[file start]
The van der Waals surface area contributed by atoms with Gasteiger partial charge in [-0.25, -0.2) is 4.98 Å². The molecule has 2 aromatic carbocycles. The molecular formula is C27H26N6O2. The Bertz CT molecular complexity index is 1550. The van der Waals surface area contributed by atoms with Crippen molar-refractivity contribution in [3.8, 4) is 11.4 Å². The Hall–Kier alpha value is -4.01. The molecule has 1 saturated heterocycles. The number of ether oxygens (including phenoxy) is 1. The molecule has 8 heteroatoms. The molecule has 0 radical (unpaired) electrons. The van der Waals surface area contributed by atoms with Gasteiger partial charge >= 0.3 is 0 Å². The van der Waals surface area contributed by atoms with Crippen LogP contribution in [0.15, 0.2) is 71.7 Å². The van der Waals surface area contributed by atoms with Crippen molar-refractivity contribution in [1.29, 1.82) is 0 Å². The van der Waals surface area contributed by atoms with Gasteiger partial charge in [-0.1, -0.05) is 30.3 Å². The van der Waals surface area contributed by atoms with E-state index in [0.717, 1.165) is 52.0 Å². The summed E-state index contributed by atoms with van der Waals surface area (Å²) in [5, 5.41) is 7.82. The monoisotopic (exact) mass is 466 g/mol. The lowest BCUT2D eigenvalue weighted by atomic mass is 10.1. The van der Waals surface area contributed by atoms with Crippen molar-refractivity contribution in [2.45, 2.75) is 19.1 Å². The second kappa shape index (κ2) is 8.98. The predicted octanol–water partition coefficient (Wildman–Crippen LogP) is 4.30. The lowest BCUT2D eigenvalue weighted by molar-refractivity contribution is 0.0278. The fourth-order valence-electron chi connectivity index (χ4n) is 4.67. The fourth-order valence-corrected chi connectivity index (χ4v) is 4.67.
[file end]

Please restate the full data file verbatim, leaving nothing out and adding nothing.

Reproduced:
The van der Waals surface area contributed by atoms with Gasteiger partial charge in [-0.25, -0.2) is 4.98 Å². The molecule has 2 aromatic carbocycles. The molecular formula is C27H26N6O2. The Bertz CT molecular complexity index is 1550. The van der Waals surface area contributed by atoms with Crippen molar-refractivity contribution in [3.8, 4) is 11.4 Å². The Hall–Kier alpha value is -4.01. The molecule has 1 saturated heterocycles. The number of ether oxygens (including phenoxy) is 1. The molecule has 8 heteroatoms. The molecule has 0 radical (unpaired) electrons. The van der Waals surface area contributed by atoms with Gasteiger partial charge >= 0.3 is 0 Å². The van der Waals surface area contributed by atoms with Crippen LogP contribution in [0.15, 0.2) is 71.7 Å². The van der Waals surface area contributed by atoms with Crippen molar-refractivity contribution in [1.29, 1.82) is 0 Å². The van der Waals surface area contributed by atoms with Gasteiger partial charge in [-0.1, -0.05) is 30.3 Å². The van der Waals surface area contributed by atoms with E-state index in [0.717, 1.165) is 52.0 Å². The summed E-state index contributed by atoms with van der Waals surface area (Å²) in [5, 5.41) is 7.82. The monoisotopic (exact) mass is 466 g/mol. The lowest BCUT2D eigenvalue weighted by atomic mass is 10.1. The van der Waals surface area contributed by atoms with Crippen molar-refractivity contribution in [2.45, 2.75) is 19.1 Å². The second kappa shape index (κ2) is 8.98. The predicted octanol–water partition coefficient (Wildman–Crippen LogP) is 4.30. The lowest BCUT2D eigenvalue weighted by molar-refractivity contribution is 0.0278. The fourth-order valence-electron chi connectivity index (χ4n) is 4.67. The fourth-order valence-corrected chi connectivity index (χ4v) is 4.67.